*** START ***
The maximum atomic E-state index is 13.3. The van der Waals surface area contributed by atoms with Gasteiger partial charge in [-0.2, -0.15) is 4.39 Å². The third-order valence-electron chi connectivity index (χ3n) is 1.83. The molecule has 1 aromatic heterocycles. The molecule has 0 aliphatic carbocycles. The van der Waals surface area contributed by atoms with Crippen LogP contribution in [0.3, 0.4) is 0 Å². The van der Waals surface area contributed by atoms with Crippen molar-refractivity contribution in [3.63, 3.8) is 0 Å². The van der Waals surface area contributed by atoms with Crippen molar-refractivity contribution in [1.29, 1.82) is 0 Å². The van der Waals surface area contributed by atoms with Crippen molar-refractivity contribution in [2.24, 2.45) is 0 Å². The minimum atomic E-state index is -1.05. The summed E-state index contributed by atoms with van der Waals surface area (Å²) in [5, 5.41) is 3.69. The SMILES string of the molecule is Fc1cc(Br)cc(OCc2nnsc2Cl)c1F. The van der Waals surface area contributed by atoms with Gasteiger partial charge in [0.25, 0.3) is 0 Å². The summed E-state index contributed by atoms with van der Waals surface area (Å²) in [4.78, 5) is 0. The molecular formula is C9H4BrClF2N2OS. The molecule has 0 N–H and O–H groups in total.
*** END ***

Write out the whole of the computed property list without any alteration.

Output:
The maximum atomic E-state index is 13.3. The van der Waals surface area contributed by atoms with Gasteiger partial charge in [-0.2, -0.15) is 4.39 Å². The third-order valence-electron chi connectivity index (χ3n) is 1.83. The molecule has 1 aromatic heterocycles. The molecule has 0 aliphatic carbocycles. The van der Waals surface area contributed by atoms with Crippen LogP contribution in [0.3, 0.4) is 0 Å². The van der Waals surface area contributed by atoms with Crippen molar-refractivity contribution in [3.63, 3.8) is 0 Å². The van der Waals surface area contributed by atoms with Crippen molar-refractivity contribution in [1.29, 1.82) is 0 Å². The van der Waals surface area contributed by atoms with Crippen molar-refractivity contribution in [2.24, 2.45) is 0 Å². The minimum atomic E-state index is -1.05. The summed E-state index contributed by atoms with van der Waals surface area (Å²) in [5, 5.41) is 3.69. The SMILES string of the molecule is Fc1cc(Br)cc(OCc2nnsc2Cl)c1F. The van der Waals surface area contributed by atoms with Gasteiger partial charge in [0.25, 0.3) is 0 Å². The summed E-state index contributed by atoms with van der Waals surface area (Å²) in [4.78, 5) is 0. The molecular formula is C9H4BrClF2N2OS. The molecule has 0 N–H and O–H groups in total.